Category: Reviews (Books)

D. B. Hart’s Inquisitor

“It is hard to understand the psychology of pious Christians who calmly accept the fact that their neighbors, friends, and relatives will perhaps be damned. I cannot resign myself to the fact that the man with whom I am drinking...

/ July 1, 2020

Political Modesty, for Better and Worse

Confessional Reformed Protestants are a tiny sliver of the broader Christian community. Still, when it comes to intellectual heft we like to think we punch above our weight. While this may not always be true, David VanDrunen’s decade-long effort to...

/ June 16, 2020

Race and Black Theology Reading List: An Annotated Bibliography

By the Mere O Editors The ongoing evils of police brutality have revealed to a wider (and whiter) audience the structural and systematic prejudices under which blacks live in the USA, and in many other places around the world. White...

/ June 5, 2020

Book Review: Philosopher of the Heart by Clare Carlisle

Søren Kierkegaard still makes people either love him or hate him. Even many who have dedicated their life’s work to studying his authorship approach him biographically with either veneration or suspicion. Some biographies offer rather seraphic portraits of Kierkegaard, whereas...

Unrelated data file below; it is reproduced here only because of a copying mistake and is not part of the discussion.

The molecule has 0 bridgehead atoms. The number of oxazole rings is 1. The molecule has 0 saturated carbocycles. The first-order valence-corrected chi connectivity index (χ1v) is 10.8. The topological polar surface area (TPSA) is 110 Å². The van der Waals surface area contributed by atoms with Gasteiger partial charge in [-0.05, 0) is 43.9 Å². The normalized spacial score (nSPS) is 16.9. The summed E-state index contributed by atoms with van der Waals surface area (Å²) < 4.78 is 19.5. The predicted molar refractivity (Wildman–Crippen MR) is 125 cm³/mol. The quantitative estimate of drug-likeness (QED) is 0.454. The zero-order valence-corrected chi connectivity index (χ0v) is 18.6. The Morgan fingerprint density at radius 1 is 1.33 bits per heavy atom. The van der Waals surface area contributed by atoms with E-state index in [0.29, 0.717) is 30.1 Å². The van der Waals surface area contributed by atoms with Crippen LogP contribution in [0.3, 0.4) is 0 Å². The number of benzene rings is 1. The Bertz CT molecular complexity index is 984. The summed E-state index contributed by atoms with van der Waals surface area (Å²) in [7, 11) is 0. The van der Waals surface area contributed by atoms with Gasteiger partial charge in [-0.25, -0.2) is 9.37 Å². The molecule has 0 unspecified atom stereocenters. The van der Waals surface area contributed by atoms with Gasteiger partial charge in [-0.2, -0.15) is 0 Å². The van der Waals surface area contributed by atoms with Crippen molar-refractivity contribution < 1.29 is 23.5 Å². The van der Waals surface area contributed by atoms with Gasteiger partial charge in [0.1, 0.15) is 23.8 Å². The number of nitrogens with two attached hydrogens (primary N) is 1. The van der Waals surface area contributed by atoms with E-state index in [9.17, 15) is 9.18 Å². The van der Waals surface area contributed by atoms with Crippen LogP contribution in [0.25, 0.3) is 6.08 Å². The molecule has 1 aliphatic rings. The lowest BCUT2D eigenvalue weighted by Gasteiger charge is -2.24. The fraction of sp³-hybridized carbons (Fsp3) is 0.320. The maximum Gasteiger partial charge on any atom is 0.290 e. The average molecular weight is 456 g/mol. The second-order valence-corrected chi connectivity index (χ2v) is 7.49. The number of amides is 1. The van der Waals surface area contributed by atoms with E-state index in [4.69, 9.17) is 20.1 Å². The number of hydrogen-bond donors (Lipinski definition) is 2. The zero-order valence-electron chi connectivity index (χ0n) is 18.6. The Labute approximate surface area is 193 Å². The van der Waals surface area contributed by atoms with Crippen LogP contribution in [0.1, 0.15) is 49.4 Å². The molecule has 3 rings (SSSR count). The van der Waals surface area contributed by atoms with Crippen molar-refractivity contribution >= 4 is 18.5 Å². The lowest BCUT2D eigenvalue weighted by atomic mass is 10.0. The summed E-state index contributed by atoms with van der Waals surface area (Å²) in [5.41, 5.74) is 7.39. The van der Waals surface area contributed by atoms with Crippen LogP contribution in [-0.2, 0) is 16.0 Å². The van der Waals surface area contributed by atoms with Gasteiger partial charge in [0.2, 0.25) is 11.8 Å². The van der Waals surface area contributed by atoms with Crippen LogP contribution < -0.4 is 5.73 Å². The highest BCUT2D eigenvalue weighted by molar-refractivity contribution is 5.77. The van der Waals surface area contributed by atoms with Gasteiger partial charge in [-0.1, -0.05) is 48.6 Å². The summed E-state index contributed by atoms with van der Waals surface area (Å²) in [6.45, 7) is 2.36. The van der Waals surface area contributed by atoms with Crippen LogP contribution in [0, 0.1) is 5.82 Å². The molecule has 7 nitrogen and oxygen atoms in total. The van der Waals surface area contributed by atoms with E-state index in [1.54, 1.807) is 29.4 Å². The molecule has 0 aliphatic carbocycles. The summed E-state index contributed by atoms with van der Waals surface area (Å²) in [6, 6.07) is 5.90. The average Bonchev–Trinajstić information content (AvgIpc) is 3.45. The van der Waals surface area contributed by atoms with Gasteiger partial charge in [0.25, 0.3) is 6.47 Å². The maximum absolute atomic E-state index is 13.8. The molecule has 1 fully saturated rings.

/ June 1, 2020

Natural Law from Noah to Milton Friedman: A Review of David Vandrunen, “Politics after Christendom”

In recent decades, Protestant theologians have rightly restored Natural Law to its vaunted place in their ethical and theological lexicon. Among those legions to be credited with restoring it is David VanDrunen, Robert B. Strimple Professor of Systematic Theology and...

/ May 29, 2020

The One God of Katherine Sonderegger

“Theology awakens a grateful heart.”[1] Thus the first words of Katherine Sonderegger’s remarkable Systematic Theology fall. I began reading theology years ago out of a longing to know the Lord. Desire drove study. It still does.

/ May 28, 2020

Deus Ex Machina Reversed

J.R.R. Tolkien’s attempted science fiction Time-traveler was began in contest with CS Lewis (who chose to work on space travel). But Tolkien posited the impossibility of time travels, and we see his hostile skepticism toward analogue machine technology when he...

/ May 19, 2020

Two Cheers for Gregory’s Augustinian Civic Liberalism

In a recent essay, “Liberalism, the American Right, and the Place of Love in Politics,” Jake Meador attempts to move beyond the terms of the recent, ostensibly existential, debate within American conservatism. The opposition between libertarian proceduralism — represented by...

/ May 18, 2020

Cats and Sixty Foot Whales: Reflections on Children’s Books

The most expensive preschools in America bear a pine-scented resemblance to those senna-tinted photographs of a world before plastics, albeit with no unseemly hint of poverty. Within the world of Waldorf, Montessori and Wild Forest schools the hand dominates the...

/ May 4, 2020

The Education of Ross Douthat: Reviewing The Decadent Society

“History has many cunning passages, contrived corridors And issues, deceives with whispering ambitions” -T.S. Eliot, Gerontion “TRUMP HAD A CEILING HE ALWAYS HAD A CEILING I TOLD YOU HE HAD A CEILING I TOLD YOU I TOLD YOU I TOLD...

/ April 15, 2020